U.S. evictions surge amid pandemic despite federal ban
When single mother Khalyah Jackson-Rivers lost her job in May, she fell behind on her rent despite a payment plan, eventually owing thousands of dollars to her building's management company in South Carolina.
"Then I got an eviction notice (in July) and a second eviction notice, and (it) said I had 30 days to move," the 25-year-old said by phone, worrying that she and her five-year-old daughter would have nowhere to go.
Despite a federal ban on evictions amid the coronavirus pandemic, U.S. families are still being threatened with removal from their homes - and the rate of such legal filings may be speeding up, housing experts warn.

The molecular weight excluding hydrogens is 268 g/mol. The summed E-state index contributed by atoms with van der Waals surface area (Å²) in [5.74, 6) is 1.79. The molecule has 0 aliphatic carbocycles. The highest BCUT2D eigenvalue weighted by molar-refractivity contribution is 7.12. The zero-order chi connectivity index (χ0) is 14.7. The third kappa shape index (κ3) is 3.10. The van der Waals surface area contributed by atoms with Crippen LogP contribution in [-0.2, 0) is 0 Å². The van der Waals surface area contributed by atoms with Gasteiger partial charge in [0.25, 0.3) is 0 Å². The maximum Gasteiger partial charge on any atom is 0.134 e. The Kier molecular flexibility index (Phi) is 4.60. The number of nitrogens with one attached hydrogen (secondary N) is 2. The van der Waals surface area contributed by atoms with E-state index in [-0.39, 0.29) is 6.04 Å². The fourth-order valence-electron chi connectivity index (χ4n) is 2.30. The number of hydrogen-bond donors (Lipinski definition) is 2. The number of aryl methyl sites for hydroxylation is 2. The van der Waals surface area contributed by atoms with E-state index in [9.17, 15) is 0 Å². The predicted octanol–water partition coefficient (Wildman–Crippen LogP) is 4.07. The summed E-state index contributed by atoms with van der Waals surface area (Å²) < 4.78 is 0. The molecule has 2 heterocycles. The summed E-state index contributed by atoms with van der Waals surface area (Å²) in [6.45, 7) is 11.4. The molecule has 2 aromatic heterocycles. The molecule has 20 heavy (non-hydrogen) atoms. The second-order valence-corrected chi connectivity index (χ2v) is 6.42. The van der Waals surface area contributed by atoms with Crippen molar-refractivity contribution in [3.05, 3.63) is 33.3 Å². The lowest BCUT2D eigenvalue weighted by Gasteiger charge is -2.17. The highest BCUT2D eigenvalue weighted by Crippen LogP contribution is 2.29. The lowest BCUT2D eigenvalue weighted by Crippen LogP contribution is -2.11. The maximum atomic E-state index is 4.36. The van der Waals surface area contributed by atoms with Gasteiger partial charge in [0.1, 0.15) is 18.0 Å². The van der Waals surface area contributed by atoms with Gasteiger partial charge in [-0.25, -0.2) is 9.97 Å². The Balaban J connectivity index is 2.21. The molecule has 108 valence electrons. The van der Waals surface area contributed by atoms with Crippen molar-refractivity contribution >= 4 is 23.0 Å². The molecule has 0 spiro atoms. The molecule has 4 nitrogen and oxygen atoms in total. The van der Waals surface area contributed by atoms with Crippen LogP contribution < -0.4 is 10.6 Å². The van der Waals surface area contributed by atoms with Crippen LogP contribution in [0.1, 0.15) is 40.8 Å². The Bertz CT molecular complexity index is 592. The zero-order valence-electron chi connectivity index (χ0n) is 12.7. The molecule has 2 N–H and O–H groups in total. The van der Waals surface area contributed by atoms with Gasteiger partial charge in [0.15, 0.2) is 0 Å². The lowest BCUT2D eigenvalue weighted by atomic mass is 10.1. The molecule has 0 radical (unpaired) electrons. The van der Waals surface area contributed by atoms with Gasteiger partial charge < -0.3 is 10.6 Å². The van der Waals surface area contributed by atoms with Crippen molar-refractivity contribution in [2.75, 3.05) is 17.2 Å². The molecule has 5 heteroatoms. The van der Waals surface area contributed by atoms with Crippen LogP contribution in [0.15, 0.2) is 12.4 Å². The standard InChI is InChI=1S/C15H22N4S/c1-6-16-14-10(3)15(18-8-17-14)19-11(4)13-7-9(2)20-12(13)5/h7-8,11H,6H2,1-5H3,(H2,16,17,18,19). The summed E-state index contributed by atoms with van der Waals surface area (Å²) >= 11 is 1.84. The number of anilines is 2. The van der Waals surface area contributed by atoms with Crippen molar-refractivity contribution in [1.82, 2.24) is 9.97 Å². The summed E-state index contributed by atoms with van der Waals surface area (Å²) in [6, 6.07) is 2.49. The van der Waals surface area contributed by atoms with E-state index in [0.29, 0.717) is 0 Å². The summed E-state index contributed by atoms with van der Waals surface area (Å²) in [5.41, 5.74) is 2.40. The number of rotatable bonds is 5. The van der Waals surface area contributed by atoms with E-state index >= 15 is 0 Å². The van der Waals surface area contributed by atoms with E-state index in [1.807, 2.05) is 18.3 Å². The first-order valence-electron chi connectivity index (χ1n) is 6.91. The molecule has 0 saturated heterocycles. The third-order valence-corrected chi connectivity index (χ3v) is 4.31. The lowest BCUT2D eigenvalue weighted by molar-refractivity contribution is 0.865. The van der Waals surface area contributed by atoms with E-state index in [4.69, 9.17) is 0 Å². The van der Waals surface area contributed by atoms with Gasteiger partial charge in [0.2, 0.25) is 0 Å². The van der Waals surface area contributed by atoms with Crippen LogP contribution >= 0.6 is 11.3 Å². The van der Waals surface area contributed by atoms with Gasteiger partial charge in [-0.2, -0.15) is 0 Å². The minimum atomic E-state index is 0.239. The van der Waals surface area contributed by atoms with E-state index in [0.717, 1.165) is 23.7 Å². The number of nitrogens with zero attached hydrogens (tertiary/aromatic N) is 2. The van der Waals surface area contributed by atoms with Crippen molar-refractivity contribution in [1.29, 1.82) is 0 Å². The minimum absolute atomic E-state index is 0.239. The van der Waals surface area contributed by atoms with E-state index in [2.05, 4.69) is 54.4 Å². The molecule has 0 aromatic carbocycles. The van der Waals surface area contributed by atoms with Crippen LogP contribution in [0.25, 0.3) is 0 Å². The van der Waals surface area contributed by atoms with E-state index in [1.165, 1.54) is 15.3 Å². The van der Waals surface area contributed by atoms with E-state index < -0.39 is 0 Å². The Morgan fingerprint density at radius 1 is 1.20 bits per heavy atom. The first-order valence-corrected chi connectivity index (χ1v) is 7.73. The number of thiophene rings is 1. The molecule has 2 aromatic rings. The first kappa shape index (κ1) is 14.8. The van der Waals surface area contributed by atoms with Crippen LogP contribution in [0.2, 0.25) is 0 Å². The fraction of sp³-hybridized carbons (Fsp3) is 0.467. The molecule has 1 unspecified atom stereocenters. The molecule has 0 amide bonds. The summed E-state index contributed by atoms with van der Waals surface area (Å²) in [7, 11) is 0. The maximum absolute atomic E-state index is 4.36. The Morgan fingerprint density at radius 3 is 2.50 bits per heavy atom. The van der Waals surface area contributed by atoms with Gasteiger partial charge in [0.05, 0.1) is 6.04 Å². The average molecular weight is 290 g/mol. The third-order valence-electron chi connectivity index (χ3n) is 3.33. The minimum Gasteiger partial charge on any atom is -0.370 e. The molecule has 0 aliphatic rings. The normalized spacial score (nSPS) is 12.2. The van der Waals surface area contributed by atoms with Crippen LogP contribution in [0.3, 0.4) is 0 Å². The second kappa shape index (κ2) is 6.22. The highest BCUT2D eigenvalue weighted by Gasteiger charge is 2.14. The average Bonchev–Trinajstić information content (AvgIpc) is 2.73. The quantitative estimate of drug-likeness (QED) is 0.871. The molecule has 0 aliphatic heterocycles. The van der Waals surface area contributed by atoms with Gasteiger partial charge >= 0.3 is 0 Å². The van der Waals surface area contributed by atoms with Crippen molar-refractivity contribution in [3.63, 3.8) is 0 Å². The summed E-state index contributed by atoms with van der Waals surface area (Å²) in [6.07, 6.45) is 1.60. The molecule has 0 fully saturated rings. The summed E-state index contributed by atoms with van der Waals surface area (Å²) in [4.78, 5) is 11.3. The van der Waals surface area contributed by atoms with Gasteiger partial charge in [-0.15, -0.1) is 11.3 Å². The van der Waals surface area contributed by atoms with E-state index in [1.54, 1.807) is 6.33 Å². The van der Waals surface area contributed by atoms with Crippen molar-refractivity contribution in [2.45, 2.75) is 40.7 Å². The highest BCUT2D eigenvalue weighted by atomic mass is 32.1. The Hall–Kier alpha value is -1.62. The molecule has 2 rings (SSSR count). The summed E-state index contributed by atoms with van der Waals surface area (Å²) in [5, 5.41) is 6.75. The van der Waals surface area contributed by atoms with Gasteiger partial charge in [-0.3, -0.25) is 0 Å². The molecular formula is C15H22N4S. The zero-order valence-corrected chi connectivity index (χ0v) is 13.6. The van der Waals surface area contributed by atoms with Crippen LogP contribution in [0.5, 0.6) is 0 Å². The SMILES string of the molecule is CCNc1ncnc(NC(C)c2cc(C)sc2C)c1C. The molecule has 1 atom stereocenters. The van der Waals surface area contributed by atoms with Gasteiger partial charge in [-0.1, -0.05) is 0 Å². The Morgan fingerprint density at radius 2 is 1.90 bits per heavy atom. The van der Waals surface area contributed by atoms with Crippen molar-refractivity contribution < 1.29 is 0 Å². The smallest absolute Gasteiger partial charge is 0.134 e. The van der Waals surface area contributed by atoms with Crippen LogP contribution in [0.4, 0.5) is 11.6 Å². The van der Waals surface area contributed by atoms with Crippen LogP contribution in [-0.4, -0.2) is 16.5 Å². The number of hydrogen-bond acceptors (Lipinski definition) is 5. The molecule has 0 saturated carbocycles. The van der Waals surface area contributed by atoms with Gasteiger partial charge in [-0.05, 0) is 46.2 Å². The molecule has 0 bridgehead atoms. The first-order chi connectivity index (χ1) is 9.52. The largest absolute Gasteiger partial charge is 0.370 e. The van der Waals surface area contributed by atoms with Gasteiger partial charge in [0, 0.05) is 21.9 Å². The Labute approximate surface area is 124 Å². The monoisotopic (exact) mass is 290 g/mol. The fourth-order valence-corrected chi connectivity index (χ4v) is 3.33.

After a previous ban ended in July, the U.S. Centers for Disease Control and Prevention in September issued a sweeping nationwide order temporarily halting millions of U.S. renters from being evicted, in a bid to reduce the spread of COVID-19.
Yet thousands of eviction filings went forward in the weeks leading up to and following the start of the moratorium, brought by some of the largest landlords in the country, according to tracking by the nonprofit Private Equity Stakeholder Project.
"We saw a substantial increase in cases in the last month, including since the CDC moratorium was announced," the group's executive director, Jim Baker, told the Thomson Reuters Foundation.